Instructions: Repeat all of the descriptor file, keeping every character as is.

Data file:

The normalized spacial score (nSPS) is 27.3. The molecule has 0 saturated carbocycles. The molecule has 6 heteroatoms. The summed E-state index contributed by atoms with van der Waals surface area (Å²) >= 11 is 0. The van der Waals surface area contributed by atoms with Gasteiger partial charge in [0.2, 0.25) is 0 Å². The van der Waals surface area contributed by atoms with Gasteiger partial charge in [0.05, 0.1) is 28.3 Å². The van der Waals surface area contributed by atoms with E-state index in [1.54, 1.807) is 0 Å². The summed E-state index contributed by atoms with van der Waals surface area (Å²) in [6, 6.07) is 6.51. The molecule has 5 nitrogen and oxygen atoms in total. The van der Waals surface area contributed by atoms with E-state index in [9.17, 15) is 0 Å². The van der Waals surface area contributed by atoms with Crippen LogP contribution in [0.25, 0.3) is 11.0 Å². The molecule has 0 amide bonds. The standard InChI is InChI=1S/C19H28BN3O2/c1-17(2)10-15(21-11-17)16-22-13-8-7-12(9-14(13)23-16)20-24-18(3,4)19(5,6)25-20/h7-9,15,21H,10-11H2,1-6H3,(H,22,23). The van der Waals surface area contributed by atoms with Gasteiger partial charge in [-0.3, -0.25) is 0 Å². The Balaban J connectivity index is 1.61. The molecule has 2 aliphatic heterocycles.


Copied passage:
The normalized spacial score (nSPS) is 27.3. The molecule has 0 saturated carbocycles. The molecule has 6 heteroatoms. The summed E-state index contributed by atoms with van der Waals surface area (Å²) >= 11 is 0. The van der Waals surface area contributed by atoms with Gasteiger partial charge in [0.2, 0.25) is 0 Å². The van der Waals surface area contributed by atoms with Gasteiger partial charge in [0.05, 0.1) is 28.3 Å². The van der Waals surface area contributed by atoms with E-state index in [1.54, 1.807) is 0 Å². The summed E-state index contributed by atoms with van der Waals surface area (Å²) in [6, 6.07) is 6.51. The molecule has 5 nitrogen and oxygen atoms in total. The van der Waals surface area contributed by atoms with E-state index in [9.17, 15) is 0 Å². The van der Waals surface area contributed by atoms with Crippen LogP contribution in [0.25, 0.3) is 11.0 Å². The molecule has 0 amide bonds. The standard InChI is InChI=1S/C19H28BN3O2/c1-17(2)10-15(21-11-17)16-22-13-8-7-12(9-14(13)23-16)20-24-18(3,4)19(5,6)25-20/h7-9,15,21H,10-11H2,1-6H3,(H,22,23). The van der Waals surface area contributed by atoms with Gasteiger partial charge in [-0.3, -0.25) is 0 Å². The Balaban J connectivity index is 1.61. The molecule has 2 aliphatic heterocycles.